Commentary, Politics

UN Alliance of Civilizations and its Future

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The UNAOC initiative represented a perfect example of Turkey’s proactive, multilateral diplomacy based on building international alliances around common principles and inclusiveness.

The international initiative that culminated in the foundation of the United Nations Alliance of Civilizations (UNAOC) under the co-presidency of Turkey and Spain in 2006 was one of the few concrete steps taken to foster intercultural dialogue in a world of intensifying tensions and conflicts. When then Prime Minister Recep Tayyip Erdoğan and Spanish Prime Minister Zapatero took the initiative to launch an inclusive U.N. platform in which diplomats, civil society leaders, academics and business circles could discuss potential opportunities for improving intercultural dialogue, the neoconservatives of U.S. President George W. Bush’s administration were still in power, wars were raging in Iraq and Afghanistan and the religious-ideological lexicon of the Crusades was still widely used. Therefore, even entertaining the idea that representatives of the main civilizational axes in the world, consisting of Islam, Christianity, Judaism, Buddhism, Confucianism and other religions could be brought under a civil platform supported by the U.N. seemed like an extremely brave endeavor.

The UNAOC initiative represented a perfect example of Turkey’s proactive, multilateral diplomacy based on building international alliances around common principles and inclusiveness, contributing to innovative peace building through dialogue.

From another angle, the UNAOC initiative represented a perfect example of Turkey’s proactive, multilateral diplomacy based on building international alliances around common principles and inclusiveness, contributing to innovative peace building through dialogue. As we celebrate its 10th anniversary, the UNAOC initiative still stands as one of Turkey’s most successful diplomatic initiatives, receiving the support of an extensive Group of Friends made up of 145 members, 119 of which are U.N. member states and 26 international organizations. It was a true accomplishment on the part of Turkey and Spain to extend the Group of Friends to all continents, societies and cultures under the coordination of the UNAOC High Representative through a dialogue-based and consensus-building approach.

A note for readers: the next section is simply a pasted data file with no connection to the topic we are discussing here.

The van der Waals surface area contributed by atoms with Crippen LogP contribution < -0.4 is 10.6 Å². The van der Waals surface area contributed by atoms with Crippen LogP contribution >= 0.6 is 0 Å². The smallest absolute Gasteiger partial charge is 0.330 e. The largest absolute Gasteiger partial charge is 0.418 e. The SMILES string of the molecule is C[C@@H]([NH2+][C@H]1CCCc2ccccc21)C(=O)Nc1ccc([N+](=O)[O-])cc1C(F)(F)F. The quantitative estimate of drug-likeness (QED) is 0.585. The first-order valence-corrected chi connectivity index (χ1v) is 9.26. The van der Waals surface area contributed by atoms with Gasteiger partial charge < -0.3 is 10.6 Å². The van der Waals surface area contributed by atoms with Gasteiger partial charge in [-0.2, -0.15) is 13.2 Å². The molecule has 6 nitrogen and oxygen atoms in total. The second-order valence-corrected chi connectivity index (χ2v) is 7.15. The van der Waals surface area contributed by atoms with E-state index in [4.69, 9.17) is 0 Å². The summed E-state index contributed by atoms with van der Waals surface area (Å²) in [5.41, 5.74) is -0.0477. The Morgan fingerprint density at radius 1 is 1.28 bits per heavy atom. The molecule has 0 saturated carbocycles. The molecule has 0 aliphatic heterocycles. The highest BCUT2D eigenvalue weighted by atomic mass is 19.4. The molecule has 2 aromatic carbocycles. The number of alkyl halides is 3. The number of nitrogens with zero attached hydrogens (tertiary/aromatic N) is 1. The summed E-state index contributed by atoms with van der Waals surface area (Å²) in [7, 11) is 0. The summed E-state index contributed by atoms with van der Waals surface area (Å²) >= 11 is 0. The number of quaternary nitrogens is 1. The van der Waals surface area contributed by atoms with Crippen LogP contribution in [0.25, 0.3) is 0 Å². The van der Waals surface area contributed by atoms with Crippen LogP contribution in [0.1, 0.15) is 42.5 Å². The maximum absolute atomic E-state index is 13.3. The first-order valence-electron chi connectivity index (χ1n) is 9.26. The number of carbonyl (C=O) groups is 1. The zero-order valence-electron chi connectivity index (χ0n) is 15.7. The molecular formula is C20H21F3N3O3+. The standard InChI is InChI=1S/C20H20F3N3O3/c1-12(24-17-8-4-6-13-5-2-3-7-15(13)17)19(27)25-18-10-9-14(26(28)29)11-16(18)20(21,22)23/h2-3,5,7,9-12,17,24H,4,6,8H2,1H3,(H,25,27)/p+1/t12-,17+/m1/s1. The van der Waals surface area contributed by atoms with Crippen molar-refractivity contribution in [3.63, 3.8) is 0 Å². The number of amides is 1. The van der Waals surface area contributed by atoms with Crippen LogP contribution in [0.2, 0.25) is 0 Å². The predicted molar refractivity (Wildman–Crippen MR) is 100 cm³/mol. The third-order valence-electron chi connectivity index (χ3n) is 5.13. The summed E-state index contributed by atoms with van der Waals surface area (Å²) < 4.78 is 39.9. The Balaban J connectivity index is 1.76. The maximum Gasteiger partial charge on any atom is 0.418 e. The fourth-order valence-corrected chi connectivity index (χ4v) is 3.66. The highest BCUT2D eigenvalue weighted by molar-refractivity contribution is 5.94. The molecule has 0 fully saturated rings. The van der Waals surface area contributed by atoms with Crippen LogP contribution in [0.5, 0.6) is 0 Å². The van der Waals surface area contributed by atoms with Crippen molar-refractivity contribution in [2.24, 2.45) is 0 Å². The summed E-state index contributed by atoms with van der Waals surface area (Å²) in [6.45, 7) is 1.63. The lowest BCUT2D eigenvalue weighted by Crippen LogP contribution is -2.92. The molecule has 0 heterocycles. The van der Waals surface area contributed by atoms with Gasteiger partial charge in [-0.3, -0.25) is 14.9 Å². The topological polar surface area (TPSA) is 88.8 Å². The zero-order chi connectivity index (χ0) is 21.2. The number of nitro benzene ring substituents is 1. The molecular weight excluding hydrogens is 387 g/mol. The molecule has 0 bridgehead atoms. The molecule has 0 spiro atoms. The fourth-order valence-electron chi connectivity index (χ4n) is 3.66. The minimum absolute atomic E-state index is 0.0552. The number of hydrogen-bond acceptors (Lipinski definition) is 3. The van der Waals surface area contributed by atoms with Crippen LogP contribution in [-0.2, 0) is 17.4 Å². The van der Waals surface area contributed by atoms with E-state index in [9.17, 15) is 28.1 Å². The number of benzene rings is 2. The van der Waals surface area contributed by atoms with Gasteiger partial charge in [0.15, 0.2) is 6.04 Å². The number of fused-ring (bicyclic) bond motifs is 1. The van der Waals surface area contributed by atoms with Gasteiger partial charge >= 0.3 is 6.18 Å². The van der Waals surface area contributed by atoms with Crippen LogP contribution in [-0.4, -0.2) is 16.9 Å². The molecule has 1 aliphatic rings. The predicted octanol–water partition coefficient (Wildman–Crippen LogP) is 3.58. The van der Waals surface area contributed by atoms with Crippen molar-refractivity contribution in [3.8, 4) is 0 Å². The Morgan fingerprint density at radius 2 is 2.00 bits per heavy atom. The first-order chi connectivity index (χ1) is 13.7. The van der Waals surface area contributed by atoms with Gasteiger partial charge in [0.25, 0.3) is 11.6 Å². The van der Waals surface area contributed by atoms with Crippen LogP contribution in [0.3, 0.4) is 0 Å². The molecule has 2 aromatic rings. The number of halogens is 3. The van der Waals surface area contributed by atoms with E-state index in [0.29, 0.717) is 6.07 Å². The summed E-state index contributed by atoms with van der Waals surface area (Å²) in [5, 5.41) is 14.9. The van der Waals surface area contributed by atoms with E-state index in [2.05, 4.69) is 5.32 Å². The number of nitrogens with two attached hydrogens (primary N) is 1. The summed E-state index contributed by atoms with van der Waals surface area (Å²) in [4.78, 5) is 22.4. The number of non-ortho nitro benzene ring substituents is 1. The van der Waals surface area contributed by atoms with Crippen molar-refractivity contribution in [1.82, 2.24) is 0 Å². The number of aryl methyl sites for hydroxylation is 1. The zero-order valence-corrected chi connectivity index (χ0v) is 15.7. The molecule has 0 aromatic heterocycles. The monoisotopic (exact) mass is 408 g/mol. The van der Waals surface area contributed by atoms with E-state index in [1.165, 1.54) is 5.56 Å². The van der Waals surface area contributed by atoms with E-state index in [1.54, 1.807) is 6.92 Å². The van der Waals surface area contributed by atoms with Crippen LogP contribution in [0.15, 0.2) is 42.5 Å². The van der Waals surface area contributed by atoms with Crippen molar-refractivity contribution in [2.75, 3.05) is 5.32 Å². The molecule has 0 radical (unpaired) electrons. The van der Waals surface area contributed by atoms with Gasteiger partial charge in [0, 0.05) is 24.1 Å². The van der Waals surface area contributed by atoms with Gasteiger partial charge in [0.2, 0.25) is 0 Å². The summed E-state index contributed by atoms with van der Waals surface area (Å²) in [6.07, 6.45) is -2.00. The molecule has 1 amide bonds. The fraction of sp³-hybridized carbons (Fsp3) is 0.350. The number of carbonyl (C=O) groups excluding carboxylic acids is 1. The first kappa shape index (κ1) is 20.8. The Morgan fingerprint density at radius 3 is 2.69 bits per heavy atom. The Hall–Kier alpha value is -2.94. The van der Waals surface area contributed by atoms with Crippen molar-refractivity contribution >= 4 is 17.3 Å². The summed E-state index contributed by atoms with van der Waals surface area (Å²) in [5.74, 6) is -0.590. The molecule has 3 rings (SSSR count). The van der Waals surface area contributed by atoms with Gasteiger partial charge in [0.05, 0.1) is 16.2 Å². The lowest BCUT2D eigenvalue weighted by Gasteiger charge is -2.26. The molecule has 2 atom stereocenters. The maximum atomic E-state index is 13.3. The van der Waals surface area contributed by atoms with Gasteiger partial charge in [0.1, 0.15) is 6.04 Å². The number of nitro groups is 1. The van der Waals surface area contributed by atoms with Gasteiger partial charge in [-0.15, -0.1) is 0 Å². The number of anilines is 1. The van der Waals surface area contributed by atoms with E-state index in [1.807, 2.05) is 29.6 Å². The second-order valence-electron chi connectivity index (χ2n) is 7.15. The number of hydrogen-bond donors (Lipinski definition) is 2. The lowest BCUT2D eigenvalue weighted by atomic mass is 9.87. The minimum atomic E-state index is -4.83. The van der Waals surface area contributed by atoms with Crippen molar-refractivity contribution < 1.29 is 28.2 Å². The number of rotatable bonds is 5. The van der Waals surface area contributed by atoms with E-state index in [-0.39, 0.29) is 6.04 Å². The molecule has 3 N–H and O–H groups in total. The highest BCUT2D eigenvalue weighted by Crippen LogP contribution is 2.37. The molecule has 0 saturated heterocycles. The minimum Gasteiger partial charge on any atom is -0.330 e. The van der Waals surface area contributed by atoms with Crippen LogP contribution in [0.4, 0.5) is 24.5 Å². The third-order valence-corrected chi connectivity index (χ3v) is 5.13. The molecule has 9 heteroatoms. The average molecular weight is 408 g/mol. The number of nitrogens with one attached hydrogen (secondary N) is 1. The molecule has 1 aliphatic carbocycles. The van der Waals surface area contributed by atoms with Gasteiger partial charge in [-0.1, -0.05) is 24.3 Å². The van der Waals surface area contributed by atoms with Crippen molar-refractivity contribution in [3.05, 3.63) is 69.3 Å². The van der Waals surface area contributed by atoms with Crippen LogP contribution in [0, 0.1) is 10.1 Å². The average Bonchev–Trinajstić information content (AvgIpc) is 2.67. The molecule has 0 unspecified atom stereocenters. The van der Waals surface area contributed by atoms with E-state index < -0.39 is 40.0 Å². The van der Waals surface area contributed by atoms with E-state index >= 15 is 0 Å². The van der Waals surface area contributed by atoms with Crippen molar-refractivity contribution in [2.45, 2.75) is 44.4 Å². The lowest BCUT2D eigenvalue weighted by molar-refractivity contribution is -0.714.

Global and regional balances, as well as the state of intercultural relations went through a substantial transformation over the course of the last decade. U.S. President Barack Obama’s administration gave a false hope of peaceful global governance culminating in a premature Nobel Peace Prize, and then discriminatory language began to fade initially in Western countries. Yet the aftershocks of the global economic crisis triggered a new wave of Islamophobia, discrimination and xenophobia along with the political rise of the extreme right in the European Union. Meanwhile, the authoritarian reversal of the Arab revolutions, the collapse of public authority in countries such as Iraq, Yemen and Libya and the inception of the civil war in Syria poisoned the regional atmosphere for peaceful coexistence in the Middle East. Under these tumultuous challenges, Turkey’s diplomatic game plan based on solving frozen problems with neighbors, increasing mutual interdependence and stressing soft power elements, such as trade and civil interaction, took a serious blow. Repercussions caused by the Syrian civil war, including the massive refugee flows and coordinated terror attacks by DAESH and the PKK, challenged socio-economic stability, yet the firm political leadership under Erdoğan successfully managed to withstand these challenges.

Turkey’s determined leadership keeps proving to be a vital lifeline to the platform and protects its demise to another diplomatic talk shop International cultural institutions,

These thoughts were in my mind, while participating in the 7th Global Forum of the UNAOC in Baku, Azerbaijan, this week, along with the more than 2,500 participants from all over the world. Azerbaijani President İlham Aliyev made the first speech of the plenary, but all eyes were on Erdoğan as the original co-founder of the UNAOC who was able to maintain his central political position over the last decade. In his usually frank and unwavering style, Erdoğan stressed the dangers of sectarian conflicts in the Islamic world; strongly criticized the interventions of global powers that prepared fertile ground for failed states, extremism and terrorism; and urged a common, global response to foster peaceful coexistence. As far as the future of the UNAOC is concerned, Spain seems considerably reluctant to play a strong leadership role since Zapatero’s fall from political favor. Yet, Turkey’s determined leadership keeps proving to be a vital lifeline to the platform and protects its demise to another diplomatic talk shop International cultural institutions, such as UNESCO from the U.N. group, and the IRCICA Research Center for Islamic History, Art and Culture Organization of Islamic Cooperation (OIC) subsidiaries are providing crucial support to the initiative, which needs to continue despite critical challenges if we want to see peaceful coexistence in multicultural societies materialized someday.

Source: dailysabah.com

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Sadık Ünay worked as an academic at the Universities of Manchester, Birmingham, Huddersfield in the UK; and at Maltepe, Yıldız Teknik and İstanbul Şehir universities in Turkey. He is the author of Kalkınmacı Modernlik: Küresel Ekonomi Politik ve Türkiye (Developmentalist Modernity: Global Political Economy and Turkey) (2013) and Neoliberal Globalization and Institutional Reform: Political Economy of Development Planning in Turkey (2006). He currently teaches at Istanbul University.